Sports and entertainment sectors had special rules guiding the number of people and social distancing rules set as per a household instead of individuals. There was also a determined infection window period for high-risk persons. Landlords of buildings with multi-tenant properties were also advised to enforce rules that protect every tenant’s visitors and employees.

For instance, commercial buildings with elevators were expected to formulate capacity rules and other tiered return to work policies for every tenant in the building. Social distancing guidelines should also be posted all over the workplace as a reminder and caution employees from congregating and shaking hands.

Formulate a Symptom Checker

Coronavirus was highly contagious because of its lengthy asymptomatic period. Therefore, while you may be happy that your workers are finally reporting to the office, they may not be aware of their interactions with a positive patient. This increases the risk of exposing others to the virus.

To protect your employees, develop a self-assessment kit that employees can use to determine if they can safely return to the office. This assessment should be done every time an employee plans to visit the workplace. Apart from asking workers if they have experienced indicative symptoms or tested positive for the virus, your symptom checker should evaluate if the employee has potential exposure.

Use this checker to determine employees who are fit to return to the workplace. However, note that employees may have privacy concerns depending on the information collected. Therefore, enforce several privacy policies, especially when informing employees who should stay at home or be cleared to report to work.

Share Return to Work Policies with Your Employees

Return to work policies won’t be effective if you don’t inform your employees. For instance, your symptom checker won’t be fruitful if your employees cannot access or use it appropriately. Similarly, some decisions shouldn’t be made abruptly, as they may interfere with employee rights.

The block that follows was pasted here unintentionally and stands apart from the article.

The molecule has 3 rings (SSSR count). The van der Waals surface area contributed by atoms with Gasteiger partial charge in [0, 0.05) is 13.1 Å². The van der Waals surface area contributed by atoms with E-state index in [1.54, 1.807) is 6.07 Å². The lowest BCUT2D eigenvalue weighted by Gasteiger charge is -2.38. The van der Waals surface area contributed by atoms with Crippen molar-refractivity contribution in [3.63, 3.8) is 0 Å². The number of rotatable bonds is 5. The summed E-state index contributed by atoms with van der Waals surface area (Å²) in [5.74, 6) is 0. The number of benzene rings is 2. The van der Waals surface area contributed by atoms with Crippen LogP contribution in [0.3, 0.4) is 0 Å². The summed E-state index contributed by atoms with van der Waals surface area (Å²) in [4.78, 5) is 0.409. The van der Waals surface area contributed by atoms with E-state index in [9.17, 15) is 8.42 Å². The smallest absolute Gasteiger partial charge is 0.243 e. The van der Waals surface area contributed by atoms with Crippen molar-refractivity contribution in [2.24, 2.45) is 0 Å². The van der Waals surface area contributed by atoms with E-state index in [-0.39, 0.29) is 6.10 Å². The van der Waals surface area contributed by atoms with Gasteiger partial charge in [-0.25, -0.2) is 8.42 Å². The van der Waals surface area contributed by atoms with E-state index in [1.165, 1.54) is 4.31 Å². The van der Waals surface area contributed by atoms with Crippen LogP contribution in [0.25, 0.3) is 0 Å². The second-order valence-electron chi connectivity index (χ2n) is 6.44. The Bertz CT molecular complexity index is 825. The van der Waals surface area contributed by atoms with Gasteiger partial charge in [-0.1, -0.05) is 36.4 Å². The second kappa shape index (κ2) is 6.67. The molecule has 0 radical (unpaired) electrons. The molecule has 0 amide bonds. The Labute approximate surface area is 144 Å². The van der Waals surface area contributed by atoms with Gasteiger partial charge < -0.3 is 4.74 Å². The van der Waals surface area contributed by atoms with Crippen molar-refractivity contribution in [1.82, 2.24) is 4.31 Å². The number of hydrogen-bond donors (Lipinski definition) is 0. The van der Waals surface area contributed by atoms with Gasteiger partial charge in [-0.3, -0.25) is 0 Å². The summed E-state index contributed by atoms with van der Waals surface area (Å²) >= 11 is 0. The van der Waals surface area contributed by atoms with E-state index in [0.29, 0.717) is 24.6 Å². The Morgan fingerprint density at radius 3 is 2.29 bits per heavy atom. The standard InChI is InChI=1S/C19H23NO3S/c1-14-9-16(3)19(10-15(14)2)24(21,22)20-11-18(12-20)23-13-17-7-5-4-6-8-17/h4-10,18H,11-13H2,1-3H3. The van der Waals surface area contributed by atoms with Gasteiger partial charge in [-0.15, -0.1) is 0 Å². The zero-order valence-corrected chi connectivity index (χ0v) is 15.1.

Therefore, communicate to your employees all your return to work, work from home, family and medical leave policies, and other COVID-related issues.

Bottom Line

Employees are undoubtedly on the frontline in ensuring that your business resumes normal operations. This might be challenging, especially as most workers had already adjusted to working from home. Similarly, the majority, especially those with high-risk family members, have anxiety about returning to work. Therefore, take all the proactive steps to ensure that you protect them from the virus.

The Editorial Team at Healthcare Business Today is made up of skilled healthcare writers and experts, led by our managing editor, Daniel Casciato, who has over 25 years of experience in healthcare writing. Since 1998, we have produced compelling and informative content for numerous publications, establishing ourselves as a trusted resource for health and wellness information. We offer readers access to fresh health, medicine, science, and technology developments and the latest in patient news, emphasizing how these developments affect our lives.